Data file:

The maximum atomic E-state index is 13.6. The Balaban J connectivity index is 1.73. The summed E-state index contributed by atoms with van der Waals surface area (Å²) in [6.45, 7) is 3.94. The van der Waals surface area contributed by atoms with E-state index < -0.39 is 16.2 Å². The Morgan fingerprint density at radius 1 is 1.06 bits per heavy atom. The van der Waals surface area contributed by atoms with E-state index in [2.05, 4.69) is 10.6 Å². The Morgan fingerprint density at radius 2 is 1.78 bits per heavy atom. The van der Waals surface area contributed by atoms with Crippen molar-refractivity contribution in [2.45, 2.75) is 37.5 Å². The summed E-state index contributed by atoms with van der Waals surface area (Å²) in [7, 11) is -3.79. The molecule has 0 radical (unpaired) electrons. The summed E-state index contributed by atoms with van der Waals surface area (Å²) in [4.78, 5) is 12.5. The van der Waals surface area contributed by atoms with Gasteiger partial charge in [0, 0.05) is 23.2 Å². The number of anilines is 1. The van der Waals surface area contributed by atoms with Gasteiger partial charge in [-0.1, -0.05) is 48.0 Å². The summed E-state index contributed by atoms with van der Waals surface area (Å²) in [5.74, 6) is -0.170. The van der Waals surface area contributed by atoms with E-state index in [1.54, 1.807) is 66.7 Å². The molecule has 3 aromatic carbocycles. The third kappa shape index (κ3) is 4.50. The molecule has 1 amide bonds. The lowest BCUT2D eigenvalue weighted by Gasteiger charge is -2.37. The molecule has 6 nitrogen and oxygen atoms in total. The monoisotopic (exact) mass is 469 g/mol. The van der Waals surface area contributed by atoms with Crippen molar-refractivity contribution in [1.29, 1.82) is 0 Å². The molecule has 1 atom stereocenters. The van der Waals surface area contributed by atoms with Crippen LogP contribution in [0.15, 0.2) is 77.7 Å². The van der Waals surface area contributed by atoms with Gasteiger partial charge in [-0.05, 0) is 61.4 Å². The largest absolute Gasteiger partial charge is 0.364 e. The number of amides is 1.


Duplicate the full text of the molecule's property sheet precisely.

The maximum atomic E-state index is 13.6. The Balaban J connectivity index is 1.73. The summed E-state index contributed by atoms with van der Waals surface area (Å²) in [6.45, 7) is 3.94. The van der Waals surface area contributed by atoms with E-state index < -0.39 is 16.2 Å². The Morgan fingerprint density at radius 1 is 1.06 bits per heavy atom. The van der Waals surface area contributed by atoms with E-state index in [2.05, 4.69) is 10.6 Å². The Morgan fingerprint density at radius 2 is 1.78 bits per heavy atom. The van der Waals surface area contributed by atoms with Crippen molar-refractivity contribution in [2.45, 2.75) is 37.5 Å². The summed E-state index contributed by atoms with van der Waals surface area (Å²) in [7, 11) is -3.79. The molecule has 0 radical (unpaired) electrons. The summed E-state index contributed by atoms with van der Waals surface area (Å²) in [4.78, 5) is 12.5. The van der Waals surface area contributed by atoms with Gasteiger partial charge in [0, 0.05) is 23.2 Å². The number of anilines is 1. The van der Waals surface area contributed by atoms with Gasteiger partial charge in [-0.1, -0.05) is 48.0 Å². The summed E-state index contributed by atoms with van der Waals surface area (Å²) in [5.74, 6) is -0.170. The van der Waals surface area contributed by atoms with E-state index in [1.54, 1.807) is 66.7 Å². The molecule has 3 aromatic carbocycles. The third kappa shape index (κ3) is 4.50. The molecule has 1 amide bonds. The lowest BCUT2D eigenvalue weighted by Gasteiger charge is -2.37. The molecule has 6 nitrogen and oxygen atoms in total. The monoisotopic (exact) mass is 469 g/mol. The van der Waals surface area contributed by atoms with Crippen molar-refractivity contribution in [1.29, 1.82) is 0 Å². The molecule has 1 atom stereocenters. The van der Waals surface area contributed by atoms with Crippen LogP contribution in [0.15, 0.2) is 77.7 Å². The van der Waals surface area contributed by atoms with Gasteiger partial charge in [-0.05, 0) is 61.4 Å². The largest absolute Gasteiger partial charge is 0.364 e. The number of amides is 1.